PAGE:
Mayman, who has a commercial pilot rating for fixed-wing aircraft and helicopters, described his two-decade quest for a working ILD as “a labor of love.”
“I’m a passionate aviator and passionate [ILD] aviator,” he said. “I’ve always had a personal dream of creating the smallest possible machine to do that with. I went through the hydrogen-peroxide phase and decided that 20 seconds was absolutely impractical, and the fuel was so exotic to make it unworkable.”
He partnered with engineer Nelson Tyler in 2006, and the pair began making real progress with a turbine engine design.
In 2015, Mayman flew around the Statue of Liberty in a demonstration of the JB-9 jetpack, making the first jetpack flight approved by the Federal Aviation Administration. A year later, Mayman and Tyler founded JetPack Aviation.
‘Pretty damn complex’
The company is now tackling a “long list” of requirements by SOCOM for the military ILD prototype, such as demonstrating that the jetpack can take off from a ship in certain wind speeds, Mayman said. The company’s ILDs are already capable of fulfilling many of SOCOM’s requirements, he said.
“I’m guessing we’re halfway through the list of things we agreed to cooperate on,” he said.
“Much of the work has been, ‘How do we make it fit in their vehicles?’ rather than change the characteristics of the machine itself,” he said.
The company is working on two prototypes for SOCOM. One is based on the JB-10 jetpack, which is referred to as “foot-launched” because a pilot bears the weight of the device.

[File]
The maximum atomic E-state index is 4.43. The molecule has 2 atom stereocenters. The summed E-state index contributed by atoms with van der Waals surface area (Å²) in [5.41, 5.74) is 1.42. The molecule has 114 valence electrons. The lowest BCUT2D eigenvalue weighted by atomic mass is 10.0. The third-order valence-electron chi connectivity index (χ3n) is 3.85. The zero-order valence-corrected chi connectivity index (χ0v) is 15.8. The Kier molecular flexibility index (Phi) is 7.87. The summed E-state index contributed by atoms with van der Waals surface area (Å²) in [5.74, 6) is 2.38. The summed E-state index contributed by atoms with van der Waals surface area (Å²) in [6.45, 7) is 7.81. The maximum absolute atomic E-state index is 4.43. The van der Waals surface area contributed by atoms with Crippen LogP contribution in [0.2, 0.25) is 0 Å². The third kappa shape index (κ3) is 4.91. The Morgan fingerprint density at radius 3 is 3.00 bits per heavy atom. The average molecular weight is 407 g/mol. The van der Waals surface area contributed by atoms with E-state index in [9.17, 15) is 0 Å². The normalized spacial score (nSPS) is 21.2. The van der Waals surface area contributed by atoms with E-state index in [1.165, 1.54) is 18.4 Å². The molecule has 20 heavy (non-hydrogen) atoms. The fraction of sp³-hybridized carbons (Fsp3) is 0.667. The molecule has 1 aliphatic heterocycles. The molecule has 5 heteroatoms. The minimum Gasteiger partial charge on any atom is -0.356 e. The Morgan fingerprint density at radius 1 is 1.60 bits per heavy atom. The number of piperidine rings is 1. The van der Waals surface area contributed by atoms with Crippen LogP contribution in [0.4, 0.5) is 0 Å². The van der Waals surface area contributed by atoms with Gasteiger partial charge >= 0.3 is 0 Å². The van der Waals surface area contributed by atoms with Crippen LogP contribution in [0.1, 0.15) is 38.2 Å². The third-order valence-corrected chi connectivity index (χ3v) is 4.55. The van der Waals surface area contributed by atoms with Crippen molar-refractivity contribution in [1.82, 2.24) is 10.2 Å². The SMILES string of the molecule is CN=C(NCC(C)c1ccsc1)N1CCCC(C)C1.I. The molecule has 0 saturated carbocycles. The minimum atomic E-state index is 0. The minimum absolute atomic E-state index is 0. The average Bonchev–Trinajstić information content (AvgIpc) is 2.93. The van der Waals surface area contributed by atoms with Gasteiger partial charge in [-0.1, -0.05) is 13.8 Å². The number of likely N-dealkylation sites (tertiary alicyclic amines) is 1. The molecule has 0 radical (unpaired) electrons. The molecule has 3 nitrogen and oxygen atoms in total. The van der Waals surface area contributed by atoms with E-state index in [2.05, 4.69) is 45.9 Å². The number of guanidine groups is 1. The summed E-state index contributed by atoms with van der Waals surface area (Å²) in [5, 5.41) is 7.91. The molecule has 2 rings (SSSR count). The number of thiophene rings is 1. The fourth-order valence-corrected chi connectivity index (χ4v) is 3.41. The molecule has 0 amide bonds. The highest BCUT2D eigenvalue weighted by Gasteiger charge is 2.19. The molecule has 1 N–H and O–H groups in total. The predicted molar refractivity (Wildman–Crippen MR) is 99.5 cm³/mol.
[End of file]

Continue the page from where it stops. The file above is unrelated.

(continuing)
“There is a limit obviously as to the weight a human being could carry,” Mayman said. “But for high-speed, small packages … it’s hard to beat a foot-launched system because they are so small and light.”
The prototype the company is testing right now is a ground-based device, which he likened to a two-passenger Jet Ski capable of a greater payload.
Perhaps most challenging is designing a workable, lightweight “bailout” system in the event the ILD malfunctions.
The company is working on a threefold recovery system, which would involve air bags for falls that are relatively low to the ground, he said.
“We’re looking at very, very rapidly deploying parachutes, but they are not much good under 120, 150 feet, depending upon your forward speed at the time,” he said.
“All of this adds weight, so that’s the real challenge,” he said. “We don’t want to end up with a Martin-Baker size ejection seat like in a fighter jet that might weigh 150 pounds, because that’s heavier than our entire aircraft.” Martin-Baker, with headquarters in the United Kingdom, is a top manufacturer of ejection seats.
Engineers are also toying with a so-called “zero-zero” ejection system capable of launching the pilot straight upward even at zero altitude and zero airspeed. The system would eject the pilot to a safe parachuting altitude.
“It’s pretty damn complex,” Mayman said.
The development agreement with SOCOM has led to further interest from the U.S. armed forces.
“We’re starting discussions with big Navy and some other elements of the U.S. Army,” Mayman said.
Although the company gets regular requests, it does not sell jetpacks to the public.
“Our focus is very much military and first responders,” he said.
There’s too much risk to the public and liability for the company in allowing just anyone to whisk at, say, 100 mph, 10 feet off the ground.
“The thing is, how the heck do we really know what use they’ll put them to?” he said. “It’s just impossible to keep track of how they’d be used.”